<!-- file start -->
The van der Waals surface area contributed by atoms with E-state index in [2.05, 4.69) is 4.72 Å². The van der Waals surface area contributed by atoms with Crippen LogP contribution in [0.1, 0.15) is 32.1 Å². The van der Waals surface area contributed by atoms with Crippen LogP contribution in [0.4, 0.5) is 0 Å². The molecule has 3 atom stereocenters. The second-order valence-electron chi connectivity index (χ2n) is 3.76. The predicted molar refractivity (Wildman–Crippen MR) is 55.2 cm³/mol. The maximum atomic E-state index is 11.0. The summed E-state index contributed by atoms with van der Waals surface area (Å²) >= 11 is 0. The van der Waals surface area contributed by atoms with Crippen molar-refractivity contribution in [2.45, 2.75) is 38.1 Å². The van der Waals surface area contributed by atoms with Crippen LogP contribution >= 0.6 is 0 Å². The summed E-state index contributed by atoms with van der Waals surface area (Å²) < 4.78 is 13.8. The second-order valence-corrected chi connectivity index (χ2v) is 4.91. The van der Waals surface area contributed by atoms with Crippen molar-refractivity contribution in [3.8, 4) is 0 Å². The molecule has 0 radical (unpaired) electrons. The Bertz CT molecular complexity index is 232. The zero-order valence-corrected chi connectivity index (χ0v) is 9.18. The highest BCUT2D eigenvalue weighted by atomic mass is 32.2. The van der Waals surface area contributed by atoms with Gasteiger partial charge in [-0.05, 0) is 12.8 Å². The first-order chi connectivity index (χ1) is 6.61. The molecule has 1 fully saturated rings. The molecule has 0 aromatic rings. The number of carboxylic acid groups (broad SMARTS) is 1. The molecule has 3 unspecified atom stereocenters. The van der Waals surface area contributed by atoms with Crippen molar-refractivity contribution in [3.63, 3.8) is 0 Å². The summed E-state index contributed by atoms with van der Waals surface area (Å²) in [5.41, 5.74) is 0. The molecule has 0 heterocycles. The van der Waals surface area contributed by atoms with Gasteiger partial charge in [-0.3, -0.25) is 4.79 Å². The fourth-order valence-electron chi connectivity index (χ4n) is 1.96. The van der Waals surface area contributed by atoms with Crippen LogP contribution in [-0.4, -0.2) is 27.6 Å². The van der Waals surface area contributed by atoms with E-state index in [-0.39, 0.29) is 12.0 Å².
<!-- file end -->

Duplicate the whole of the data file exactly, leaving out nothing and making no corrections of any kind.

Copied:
The van der Waals surface area contributed by atoms with E-state index in [2.05, 4.69) is 4.72 Å². The van der Waals surface area contributed by atoms with Crippen LogP contribution in [0.1, 0.15) is 32.1 Å². The van der Waals surface area contributed by atoms with Crippen LogP contribution in [0.4, 0.5) is 0 Å². The molecule has 3 atom stereocenters. The second-order valence-electron chi connectivity index (χ2n) is 3.76. The predicted molar refractivity (Wildman–Crippen MR) is 55.2 cm³/mol. The maximum atomic E-state index is 11.0. The summed E-state index contributed by atoms with van der Waals surface area (Å²) >= 11 is 0. The van der Waals surface area contributed by atoms with Crippen molar-refractivity contribution in [2.45, 2.75) is 38.1 Å². The van der Waals surface area contributed by atoms with Crippen LogP contribution >= 0.6 is 0 Å². The summed E-state index contributed by atoms with van der Waals surface area (Å²) < 4.78 is 13.8. The second-order valence-corrected chi connectivity index (χ2v) is 4.91. The van der Waals surface area contributed by atoms with Crippen molar-refractivity contribution in [3.8, 4) is 0 Å². The molecule has 0 radical (unpaired) electrons. The Bertz CT molecular complexity index is 232. The zero-order valence-corrected chi connectivity index (χ0v) is 9.18. The highest BCUT2D eigenvalue weighted by atomic mass is 32.2. The van der Waals surface area contributed by atoms with Gasteiger partial charge in [-0.05, 0) is 12.8 Å². The first-order chi connectivity index (χ1) is 6.61. The molecule has 1 fully saturated rings. The molecule has 0 aromatic rings. The number of carboxylic acid groups (broad SMARTS) is 1. The molecule has 3 unspecified atom stereocenters. The van der Waals surface area contributed by atoms with Crippen molar-refractivity contribution in [3.63, 3.8) is 0 Å². The summed E-state index contributed by atoms with van der Waals surface area (Å²) in [5.41, 5.74) is 0. The molecule has 0 heterocycles. The van der Waals surface area contributed by atoms with Gasteiger partial charge in [-0.3, -0.25) is 4.79 Å². The fourth-order valence-electron chi connectivity index (χ4n) is 1.96. The van der Waals surface area contributed by atoms with Crippen LogP contribution in [-0.4, -0.2) is 27.6 Å². The van der Waals surface area contributed by atoms with E-state index in [-0.39, 0.29) is 12.0 Å².